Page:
Neal Freeman writes for National Review Online about former President Donald Trump’s important vice presidential selection.

In a series of careful timed-release leaks, Donald Trump has now revealed what we are led to believe is his list of vice-presidential prospects. Not one of those names registers as a worthy choice.

Granted, the bar has been raised this year. At the beginning of every cycle, the vice-presidential choice becomes, overnight, the leading presidential candidate for the next cycle. Think Nixon and Johnson, Bush and Biden, not to mention Mondale and Gore. But this year — with the GOP presidential nominee limited, constitutionally, to one term and, actuarially, to a brief working life — it is highly likely that the vice-presidential pick will become the presidential pick sometime in the next four years.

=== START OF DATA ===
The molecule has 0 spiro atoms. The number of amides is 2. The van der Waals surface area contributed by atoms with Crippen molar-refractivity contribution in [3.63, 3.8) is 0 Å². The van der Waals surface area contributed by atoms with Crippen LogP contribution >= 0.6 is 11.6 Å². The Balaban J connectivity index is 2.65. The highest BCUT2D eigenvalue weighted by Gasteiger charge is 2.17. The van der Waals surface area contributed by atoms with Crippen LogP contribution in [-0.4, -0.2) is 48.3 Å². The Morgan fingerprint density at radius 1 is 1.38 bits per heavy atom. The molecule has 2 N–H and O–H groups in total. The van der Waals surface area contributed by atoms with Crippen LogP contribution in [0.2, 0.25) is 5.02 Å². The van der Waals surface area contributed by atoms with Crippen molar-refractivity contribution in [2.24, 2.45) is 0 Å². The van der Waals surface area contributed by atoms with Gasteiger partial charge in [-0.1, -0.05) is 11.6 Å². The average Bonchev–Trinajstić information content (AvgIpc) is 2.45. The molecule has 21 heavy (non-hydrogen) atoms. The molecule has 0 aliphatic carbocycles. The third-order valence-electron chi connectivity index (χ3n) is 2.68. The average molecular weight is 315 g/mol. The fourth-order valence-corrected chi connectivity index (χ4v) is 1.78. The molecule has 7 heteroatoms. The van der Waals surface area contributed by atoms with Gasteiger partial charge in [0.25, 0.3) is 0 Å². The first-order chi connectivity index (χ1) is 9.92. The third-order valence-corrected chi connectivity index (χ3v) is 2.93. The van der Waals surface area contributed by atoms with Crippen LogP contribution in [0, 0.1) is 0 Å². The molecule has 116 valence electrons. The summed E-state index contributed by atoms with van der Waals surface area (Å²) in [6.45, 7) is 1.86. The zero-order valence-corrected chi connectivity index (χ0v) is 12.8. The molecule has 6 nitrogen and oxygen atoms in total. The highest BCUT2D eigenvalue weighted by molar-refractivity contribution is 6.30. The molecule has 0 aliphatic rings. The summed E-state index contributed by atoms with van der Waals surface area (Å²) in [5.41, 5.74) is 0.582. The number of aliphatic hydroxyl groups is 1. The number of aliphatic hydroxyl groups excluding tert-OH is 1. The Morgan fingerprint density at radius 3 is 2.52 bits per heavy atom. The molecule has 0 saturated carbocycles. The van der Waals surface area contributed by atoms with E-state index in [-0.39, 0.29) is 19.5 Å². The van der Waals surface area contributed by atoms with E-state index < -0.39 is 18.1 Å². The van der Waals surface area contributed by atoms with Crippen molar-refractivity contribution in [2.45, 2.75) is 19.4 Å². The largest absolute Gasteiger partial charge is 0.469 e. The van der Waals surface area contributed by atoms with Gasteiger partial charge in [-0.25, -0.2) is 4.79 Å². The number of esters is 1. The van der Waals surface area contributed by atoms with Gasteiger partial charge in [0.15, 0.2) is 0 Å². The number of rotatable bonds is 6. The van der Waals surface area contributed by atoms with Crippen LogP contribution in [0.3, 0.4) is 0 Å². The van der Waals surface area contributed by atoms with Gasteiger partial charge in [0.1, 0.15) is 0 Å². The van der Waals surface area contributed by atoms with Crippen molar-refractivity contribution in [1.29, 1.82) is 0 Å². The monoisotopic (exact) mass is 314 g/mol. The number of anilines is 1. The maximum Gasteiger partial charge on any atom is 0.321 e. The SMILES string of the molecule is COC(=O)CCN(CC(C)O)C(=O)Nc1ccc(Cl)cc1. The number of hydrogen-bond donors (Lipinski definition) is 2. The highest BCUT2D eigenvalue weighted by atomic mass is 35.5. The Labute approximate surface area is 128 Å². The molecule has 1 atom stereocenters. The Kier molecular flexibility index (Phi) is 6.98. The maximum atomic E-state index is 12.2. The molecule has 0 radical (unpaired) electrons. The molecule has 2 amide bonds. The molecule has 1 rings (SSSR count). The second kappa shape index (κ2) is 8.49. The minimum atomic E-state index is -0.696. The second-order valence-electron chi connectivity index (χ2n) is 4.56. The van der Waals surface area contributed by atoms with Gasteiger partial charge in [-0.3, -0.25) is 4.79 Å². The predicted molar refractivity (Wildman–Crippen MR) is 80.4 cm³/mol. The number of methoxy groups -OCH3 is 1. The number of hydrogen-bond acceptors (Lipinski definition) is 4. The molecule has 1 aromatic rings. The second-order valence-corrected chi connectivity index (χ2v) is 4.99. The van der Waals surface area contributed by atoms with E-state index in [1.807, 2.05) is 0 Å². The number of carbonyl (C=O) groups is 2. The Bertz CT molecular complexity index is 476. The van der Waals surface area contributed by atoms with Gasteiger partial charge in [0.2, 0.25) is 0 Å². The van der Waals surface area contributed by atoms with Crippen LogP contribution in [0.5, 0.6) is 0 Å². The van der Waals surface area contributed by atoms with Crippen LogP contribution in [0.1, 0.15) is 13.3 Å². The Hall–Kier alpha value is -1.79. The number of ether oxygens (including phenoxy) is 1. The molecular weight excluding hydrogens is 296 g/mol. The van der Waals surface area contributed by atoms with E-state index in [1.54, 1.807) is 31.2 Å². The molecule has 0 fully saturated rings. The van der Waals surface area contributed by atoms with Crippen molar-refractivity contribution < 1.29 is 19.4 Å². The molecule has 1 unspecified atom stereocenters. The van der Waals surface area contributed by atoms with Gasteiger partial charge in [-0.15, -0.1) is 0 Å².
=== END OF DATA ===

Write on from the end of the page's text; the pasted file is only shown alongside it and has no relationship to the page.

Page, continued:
Thus the gravity of Trump’s choice. And thus the disappointment in his list of prospects.

The threshold question for selecting a running mate should be this one: Would this man or woman be fit to serve in my absence as president of the United States?

Of the junior congresspeople on Trump’s list — Elise Stefanik, Byron Donalds, Tulsi Gabbard — we can say that, while all of them are bright and telegenic, not one of them is prepared to lead a beleaguered America in this moment of historic global change: hegemonic struggle, winner-take-most economic conflict, shooting wars.

Of Vivek Ramaswamy, we can say that his is a fine American story — he seems to have made the better part of a billion dollars by not discovering miracle cures for life-threatening disease — but, at 38, he’s not ready to lead what’s left of the free world.

We then come to that mother of vice presidents, the Dakotas. To the South, Governor Kristi Noem has recently faded from consideration. … To the North, Governor Doug Burgum is so new to national politics that he poses a vetting (and defining) nightmare.